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Real Bread for National Bread Week

I wrote a blog post some time ago about how much I love cake. The bad news is, I also love bread. My Sunday morning just isn’t the same without some toasted home-made cinnamon and raisin bread with Président butter and coffee (it’s just once a week, OK?!). My first thought on going on holiday to France is “Where is the nearest boulangerie?”. My love of these devil’s foods means that I aim to moderate their intake whilst consuming the healthiest possible versions – because let’s face it, we all need a bit of foodie pleasure from time to time. So National Bread Week seems as good a time as any to have a think about the type and quantity of bread we eat.

 My dealings with clients who want to eat more healthily have made me realise that I’m not alone. Most of us love bread in one form or another; and many of us eat lots of it, simply because it’s all too easy to pop in some toast for breakfast or grab a sandwich for lunch. But eating too much bread is actually not very good for us at all. For one, wheat is quite hard to digest, so a bready blowout can leave you feeling bloated and tired; but mainly because most mass-produced bread is processed to high heaven, pumped full of additives and, in fact, has very little nutritional value. Even brown breads that give the impression of being healthy can be questionable, sometimes containing as little as 6% wholemeal flour.

 Here are just some of the nasties you might find in commercially-produced bread (according to the Real Bread Campaign): E481 (sodium stearoyl-2-lactylate), E472e (mono- and diacetyl tartaric acid esters of mono- and diglycerides of fatty acids), E920 (l-cysteine), E282 (calcium propionate), E220 (potassium sorbate), E300 (ascorbic acid) and E260 (acetic acid). Quite scary-sounding aren’t they? And those are just the ingredients that are listed. Other processing aids such as phospholipase, fungal alpha amylase, transglutaminase, xylanase, maltogenic amylase, hemicellulase, oxidase, peptidase and protease don’t even have to be declared on the label. I don’t know about you, but I don’t really fancy the idea of chowing down on those.

 Real bread, on the other hand, is a completely different kettle of fish. Prepared with top quality flour and baked without processing aids or artificial additives, bread is very nutritious and contains many essential vitamins and minerals. It’s also a complex carbohydrate, making it a fab source of energy for active people.

Speaking of which, my interest in real bread was further aroused recently when I started using a local hilly road for marathon training purposes. Windmill Rise, which is about a mile from where I live in York, was last year voted as having the Best Roundabout in Britain by the UK Roundabout Appreciation Society (yes, really!). It’s topped (somewhat unsurprisingly) by a windmill that has been painstakingly restored by volunteers, and is now actually working and producing its very own flour using traditional, old-fashioned methods. When its white sails turn against a blue sky it looks amazing and is a great motivator for hill reps!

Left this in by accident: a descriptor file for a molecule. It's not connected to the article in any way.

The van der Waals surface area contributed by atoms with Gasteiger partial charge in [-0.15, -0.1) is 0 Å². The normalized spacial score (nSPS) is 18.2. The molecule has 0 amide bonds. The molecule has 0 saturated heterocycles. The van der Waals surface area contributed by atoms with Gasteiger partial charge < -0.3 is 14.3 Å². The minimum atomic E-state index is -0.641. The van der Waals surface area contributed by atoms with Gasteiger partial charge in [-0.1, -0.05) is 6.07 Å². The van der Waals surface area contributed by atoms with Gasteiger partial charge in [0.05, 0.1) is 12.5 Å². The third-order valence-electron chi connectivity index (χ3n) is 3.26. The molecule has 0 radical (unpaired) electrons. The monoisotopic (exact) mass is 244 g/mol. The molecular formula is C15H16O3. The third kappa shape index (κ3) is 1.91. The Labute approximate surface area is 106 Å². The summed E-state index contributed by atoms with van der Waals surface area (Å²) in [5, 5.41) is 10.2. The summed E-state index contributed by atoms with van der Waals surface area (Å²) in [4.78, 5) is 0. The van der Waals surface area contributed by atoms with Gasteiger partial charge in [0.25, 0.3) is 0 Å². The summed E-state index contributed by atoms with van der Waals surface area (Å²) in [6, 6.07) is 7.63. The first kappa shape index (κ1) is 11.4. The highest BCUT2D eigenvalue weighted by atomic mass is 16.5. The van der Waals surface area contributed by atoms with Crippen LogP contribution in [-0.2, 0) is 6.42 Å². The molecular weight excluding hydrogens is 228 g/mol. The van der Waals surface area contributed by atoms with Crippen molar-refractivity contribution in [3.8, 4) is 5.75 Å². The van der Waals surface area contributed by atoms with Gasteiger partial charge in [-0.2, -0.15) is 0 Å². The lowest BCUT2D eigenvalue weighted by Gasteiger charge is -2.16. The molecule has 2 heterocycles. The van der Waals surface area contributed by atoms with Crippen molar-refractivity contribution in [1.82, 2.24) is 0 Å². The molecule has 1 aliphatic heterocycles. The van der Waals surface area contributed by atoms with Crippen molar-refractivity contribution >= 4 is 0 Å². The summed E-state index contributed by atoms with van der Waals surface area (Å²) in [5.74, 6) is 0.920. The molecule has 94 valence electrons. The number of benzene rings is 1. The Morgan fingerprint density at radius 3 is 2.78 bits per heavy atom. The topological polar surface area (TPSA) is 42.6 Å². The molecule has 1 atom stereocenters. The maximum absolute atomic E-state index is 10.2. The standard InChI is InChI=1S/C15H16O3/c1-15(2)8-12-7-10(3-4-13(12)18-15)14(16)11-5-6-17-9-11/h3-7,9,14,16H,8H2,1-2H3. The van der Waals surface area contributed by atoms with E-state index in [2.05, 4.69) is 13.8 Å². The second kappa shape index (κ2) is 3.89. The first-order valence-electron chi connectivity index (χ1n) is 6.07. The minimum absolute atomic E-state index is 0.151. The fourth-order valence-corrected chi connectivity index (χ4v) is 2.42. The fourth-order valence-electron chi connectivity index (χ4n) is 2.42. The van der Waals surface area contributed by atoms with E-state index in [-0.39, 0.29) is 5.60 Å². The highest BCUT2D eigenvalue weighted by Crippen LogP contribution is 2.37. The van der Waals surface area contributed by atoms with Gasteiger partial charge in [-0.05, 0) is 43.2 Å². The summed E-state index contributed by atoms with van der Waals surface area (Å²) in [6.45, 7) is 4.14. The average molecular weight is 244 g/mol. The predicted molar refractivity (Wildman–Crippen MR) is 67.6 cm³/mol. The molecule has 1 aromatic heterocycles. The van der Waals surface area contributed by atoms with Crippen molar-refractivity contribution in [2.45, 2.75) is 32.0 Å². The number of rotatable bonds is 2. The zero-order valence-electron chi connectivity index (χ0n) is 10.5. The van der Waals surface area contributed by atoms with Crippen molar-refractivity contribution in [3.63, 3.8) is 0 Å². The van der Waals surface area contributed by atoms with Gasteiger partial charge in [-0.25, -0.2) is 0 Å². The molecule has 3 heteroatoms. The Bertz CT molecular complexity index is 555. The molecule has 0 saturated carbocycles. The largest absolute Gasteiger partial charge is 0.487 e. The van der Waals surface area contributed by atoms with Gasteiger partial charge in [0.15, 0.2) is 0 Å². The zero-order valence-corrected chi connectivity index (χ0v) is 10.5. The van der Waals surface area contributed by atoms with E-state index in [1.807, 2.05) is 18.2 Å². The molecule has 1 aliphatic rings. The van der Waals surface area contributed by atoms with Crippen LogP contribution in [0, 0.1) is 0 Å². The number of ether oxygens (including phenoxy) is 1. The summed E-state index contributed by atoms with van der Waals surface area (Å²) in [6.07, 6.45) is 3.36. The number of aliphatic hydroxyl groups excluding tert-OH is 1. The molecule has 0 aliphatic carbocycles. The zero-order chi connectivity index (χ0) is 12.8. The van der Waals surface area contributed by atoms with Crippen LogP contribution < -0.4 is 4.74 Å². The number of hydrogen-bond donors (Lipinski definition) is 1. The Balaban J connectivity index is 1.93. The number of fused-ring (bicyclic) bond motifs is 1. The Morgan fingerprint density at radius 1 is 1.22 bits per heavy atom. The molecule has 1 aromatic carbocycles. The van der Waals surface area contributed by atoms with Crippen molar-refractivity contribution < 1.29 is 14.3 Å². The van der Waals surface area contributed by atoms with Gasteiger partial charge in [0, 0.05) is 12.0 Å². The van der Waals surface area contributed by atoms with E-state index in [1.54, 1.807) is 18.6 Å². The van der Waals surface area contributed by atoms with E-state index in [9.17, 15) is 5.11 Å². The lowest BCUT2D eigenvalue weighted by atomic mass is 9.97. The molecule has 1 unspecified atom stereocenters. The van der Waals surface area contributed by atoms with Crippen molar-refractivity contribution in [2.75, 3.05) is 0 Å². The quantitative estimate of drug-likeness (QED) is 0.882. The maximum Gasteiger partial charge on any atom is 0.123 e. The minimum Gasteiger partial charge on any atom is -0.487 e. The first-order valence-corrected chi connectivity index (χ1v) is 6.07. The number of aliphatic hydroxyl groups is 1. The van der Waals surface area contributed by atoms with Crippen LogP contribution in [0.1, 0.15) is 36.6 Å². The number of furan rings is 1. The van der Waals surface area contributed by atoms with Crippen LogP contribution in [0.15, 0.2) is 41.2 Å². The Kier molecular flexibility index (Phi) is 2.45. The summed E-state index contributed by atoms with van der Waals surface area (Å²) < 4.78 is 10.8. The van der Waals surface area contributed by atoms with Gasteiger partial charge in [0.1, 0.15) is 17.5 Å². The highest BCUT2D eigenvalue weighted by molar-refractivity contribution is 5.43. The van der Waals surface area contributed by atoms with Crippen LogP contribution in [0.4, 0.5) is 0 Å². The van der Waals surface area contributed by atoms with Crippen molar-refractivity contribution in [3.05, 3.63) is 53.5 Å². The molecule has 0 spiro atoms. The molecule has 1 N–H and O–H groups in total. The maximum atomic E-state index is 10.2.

Holgate Windmill in all its glory!

Grinding the wheat – dusty work!

 On Easter weekend the windmill was open to the public, so I visited, learned a lot about flour and bread production (too much detail to go into here) and returned home with my very own bag of flour, from which I made an actual loaf from scratch (i.e. not using the breadmaker as we usually do).

Following a very simple recipe I got stuck in, made a proper mess and turned out a loaf. Was it worth it? Definitely! I don’t think I’d have the time to do it every day, but would certainly make more of an effort to do this with the breadmaker in future. The loaf wasn’t as big and fluffy as a supermarket specimen, but tasted amazing, and I’m sure it’s great fuel for marathon training. And luckily there are now many independent bakers such as Food For Thought here in York who are making and selling top quality bread made the traditional way.

 If you live in York, do go and have a look at the Holgate Windmill next time it’s open – it’s really impressive, and the people who run it are lovely and really passionate about explaining how everything works. Engineering fans will love it as much as foodies!

 My bready advice to you would be to eat it no more than once a day, make sure it’s good quality and enjoy it – because life’s too short not to! Right, I’m off for some toast…

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